The 5 Greatest Accomplishments by Men With Stupid Names
Getting saddled with a ridiculous name is a terrible way to start life. On the bright side, dealing with the adversity of being laughed at literally every time your name is spoken can do a lot for your character. Just ask these people, who put their absurd names front and center on the campaign trail and still emerged victorious.
We don't trust him on the "Young," but we'll take his word on the "Boozer."
Actually, it's Young Boozer III, which may indicate either a serious lack of parental judgment over multiple generations or a sad accuracy to the name, or possibly both. In 2010, he was elected state treasurer of Alabama, a state where a public official with fetal alcohol syndrome may actually pass unnoticed.
By attempting to name him "Governor," it's obvious that Ma and Pa Teats had high hopes for their son. Sadly, the misspelled result, "Govnor," would seem to have doomed him to a life of menial labor as a cockney chimney sweep. Defying the odds, he went on to become a successful lawyer and judge and served in the Washington State House of Representatives. Disappointingly, Teats never did become governor. He's best remembered today for the annual sailboat race in Tacoma (actually dedicated to his grandson of the same name). It's probably worth checking out, since we'd like to think that you can enter a boat named "Comptroller Tittynips" without anyone batting an eye.
Adolf Lu Hitler
The name of a Hitler, but the mustache of a Stalin. Dear Lord, we're doomed.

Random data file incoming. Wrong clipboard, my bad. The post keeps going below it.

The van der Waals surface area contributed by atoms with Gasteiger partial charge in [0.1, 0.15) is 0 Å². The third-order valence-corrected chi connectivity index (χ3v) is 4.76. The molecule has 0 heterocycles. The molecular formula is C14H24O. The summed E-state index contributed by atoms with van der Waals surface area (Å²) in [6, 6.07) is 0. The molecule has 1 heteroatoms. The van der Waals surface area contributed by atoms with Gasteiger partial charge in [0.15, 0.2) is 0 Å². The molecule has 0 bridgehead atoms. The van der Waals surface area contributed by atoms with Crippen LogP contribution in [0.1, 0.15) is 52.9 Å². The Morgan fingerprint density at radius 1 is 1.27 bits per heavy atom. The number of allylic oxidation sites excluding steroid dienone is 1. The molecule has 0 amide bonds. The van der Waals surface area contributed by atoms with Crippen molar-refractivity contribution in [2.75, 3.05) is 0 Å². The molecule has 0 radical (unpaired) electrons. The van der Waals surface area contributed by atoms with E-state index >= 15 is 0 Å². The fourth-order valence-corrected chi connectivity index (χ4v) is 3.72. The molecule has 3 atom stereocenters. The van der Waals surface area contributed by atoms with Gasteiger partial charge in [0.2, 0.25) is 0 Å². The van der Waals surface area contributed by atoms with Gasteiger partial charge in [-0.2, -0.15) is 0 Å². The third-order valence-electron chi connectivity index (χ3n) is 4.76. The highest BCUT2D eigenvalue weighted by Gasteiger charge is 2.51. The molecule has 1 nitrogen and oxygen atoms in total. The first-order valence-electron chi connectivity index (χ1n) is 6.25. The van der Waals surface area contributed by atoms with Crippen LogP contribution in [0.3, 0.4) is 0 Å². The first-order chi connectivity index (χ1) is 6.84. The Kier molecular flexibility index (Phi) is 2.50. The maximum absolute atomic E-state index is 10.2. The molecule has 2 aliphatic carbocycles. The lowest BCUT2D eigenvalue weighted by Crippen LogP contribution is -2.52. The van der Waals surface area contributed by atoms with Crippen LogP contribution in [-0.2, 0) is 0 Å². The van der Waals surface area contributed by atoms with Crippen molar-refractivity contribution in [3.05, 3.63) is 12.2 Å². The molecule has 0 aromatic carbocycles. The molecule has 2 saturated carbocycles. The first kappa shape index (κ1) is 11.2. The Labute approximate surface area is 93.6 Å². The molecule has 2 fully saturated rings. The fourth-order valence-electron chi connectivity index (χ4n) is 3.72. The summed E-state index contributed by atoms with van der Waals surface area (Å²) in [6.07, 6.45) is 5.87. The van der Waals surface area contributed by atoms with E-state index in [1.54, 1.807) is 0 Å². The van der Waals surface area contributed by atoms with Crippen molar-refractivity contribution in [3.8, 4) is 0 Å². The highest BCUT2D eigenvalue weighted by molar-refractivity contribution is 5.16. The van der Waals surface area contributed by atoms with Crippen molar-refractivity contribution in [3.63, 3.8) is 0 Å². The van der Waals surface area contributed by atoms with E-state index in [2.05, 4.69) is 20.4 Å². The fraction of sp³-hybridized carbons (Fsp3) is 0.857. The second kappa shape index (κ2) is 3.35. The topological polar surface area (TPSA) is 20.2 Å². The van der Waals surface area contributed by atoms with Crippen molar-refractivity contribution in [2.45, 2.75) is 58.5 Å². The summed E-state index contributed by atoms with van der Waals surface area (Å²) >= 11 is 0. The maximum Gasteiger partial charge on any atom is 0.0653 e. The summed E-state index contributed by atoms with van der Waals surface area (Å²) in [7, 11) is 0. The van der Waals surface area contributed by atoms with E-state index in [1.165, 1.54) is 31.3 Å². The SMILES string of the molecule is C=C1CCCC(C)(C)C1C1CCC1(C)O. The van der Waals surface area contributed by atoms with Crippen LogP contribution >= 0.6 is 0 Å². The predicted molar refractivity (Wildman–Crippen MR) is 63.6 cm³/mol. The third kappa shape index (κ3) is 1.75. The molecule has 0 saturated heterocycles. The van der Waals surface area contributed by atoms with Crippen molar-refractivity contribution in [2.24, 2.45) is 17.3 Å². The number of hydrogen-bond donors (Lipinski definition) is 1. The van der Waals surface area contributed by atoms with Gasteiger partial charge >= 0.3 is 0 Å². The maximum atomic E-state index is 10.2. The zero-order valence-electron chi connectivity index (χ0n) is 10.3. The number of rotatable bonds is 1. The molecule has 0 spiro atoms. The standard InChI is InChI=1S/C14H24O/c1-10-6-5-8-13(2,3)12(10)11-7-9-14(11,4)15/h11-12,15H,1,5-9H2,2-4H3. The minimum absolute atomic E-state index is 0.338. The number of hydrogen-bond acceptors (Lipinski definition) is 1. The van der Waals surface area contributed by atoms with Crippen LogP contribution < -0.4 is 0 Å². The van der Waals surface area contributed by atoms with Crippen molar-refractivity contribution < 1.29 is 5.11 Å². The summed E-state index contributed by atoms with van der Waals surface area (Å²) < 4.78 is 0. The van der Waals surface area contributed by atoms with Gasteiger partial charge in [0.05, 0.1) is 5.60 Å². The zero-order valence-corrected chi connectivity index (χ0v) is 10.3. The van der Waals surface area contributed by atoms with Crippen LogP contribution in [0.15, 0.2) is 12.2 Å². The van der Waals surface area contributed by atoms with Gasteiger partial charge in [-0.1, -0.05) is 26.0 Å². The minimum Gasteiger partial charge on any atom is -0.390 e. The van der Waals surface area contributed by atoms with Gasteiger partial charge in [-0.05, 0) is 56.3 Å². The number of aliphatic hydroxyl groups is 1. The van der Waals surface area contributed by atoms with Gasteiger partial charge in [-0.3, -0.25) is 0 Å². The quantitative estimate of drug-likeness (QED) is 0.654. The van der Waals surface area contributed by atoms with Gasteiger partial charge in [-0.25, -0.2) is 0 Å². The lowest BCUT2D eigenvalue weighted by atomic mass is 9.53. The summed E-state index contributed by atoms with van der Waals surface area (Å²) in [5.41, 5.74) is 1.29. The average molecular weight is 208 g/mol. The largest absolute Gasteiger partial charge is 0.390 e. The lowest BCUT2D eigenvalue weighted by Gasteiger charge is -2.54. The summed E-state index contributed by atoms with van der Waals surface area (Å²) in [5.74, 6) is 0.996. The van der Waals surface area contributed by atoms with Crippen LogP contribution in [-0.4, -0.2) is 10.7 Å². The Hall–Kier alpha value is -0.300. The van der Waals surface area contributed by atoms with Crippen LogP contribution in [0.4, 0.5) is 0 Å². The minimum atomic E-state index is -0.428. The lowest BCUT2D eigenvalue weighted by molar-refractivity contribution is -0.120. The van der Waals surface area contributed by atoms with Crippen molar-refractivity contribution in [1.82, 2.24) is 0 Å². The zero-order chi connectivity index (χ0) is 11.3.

There are few names that arouse as much automatic, visceral disgust as that of last century's most reviled anti-Semite, Mel Gibson. Adolf Hitler is up there, too, so why would anyone actually name their child after him? As it turns out, in India the name "Hitler" is associated with strictness and discipline, rather than, you know, that whole worldwide slaughter thing. Adolf Lu Hitler Rangsa Marak, the Nationalist Congress Party legislator from India's northeastern state of Meghalaya, wears his name with pride and offers comforting words for the voting public: "Maybe my parents liked the name and hence christened me Hitler. I am happy with my name, although I don't have any dictatorial tendencies."
Tiny Kox, a member of the Dutch Senate, made recent headlines internationally for his vocal suspicions regarding the validity of Vladimir Putin's 2012 re-election and nearly exploded Twitter when his name started trending. Apparently the name "Tiny" is actually short for "Martinus," his real first name. Which means it must be a situation he has come to accept and embrace. And here we were complaining about the lack of transparency in government.
Choosing to go by the nickname "Dick" is a dicey proposition under any circumstances, let alone when you also have a similarly suggestive last name, like "Johnson" or "Cheese." Dick Swett served as a U.S. congressman from 1991 to 1995 and later went on to serve as the ambassador to Denmark. Here he is at an Obama speech, showing why he's the president's second least favorite ambassador to come up in conversation.
E. Reid Ross does some other stuff at RealToyGun.com.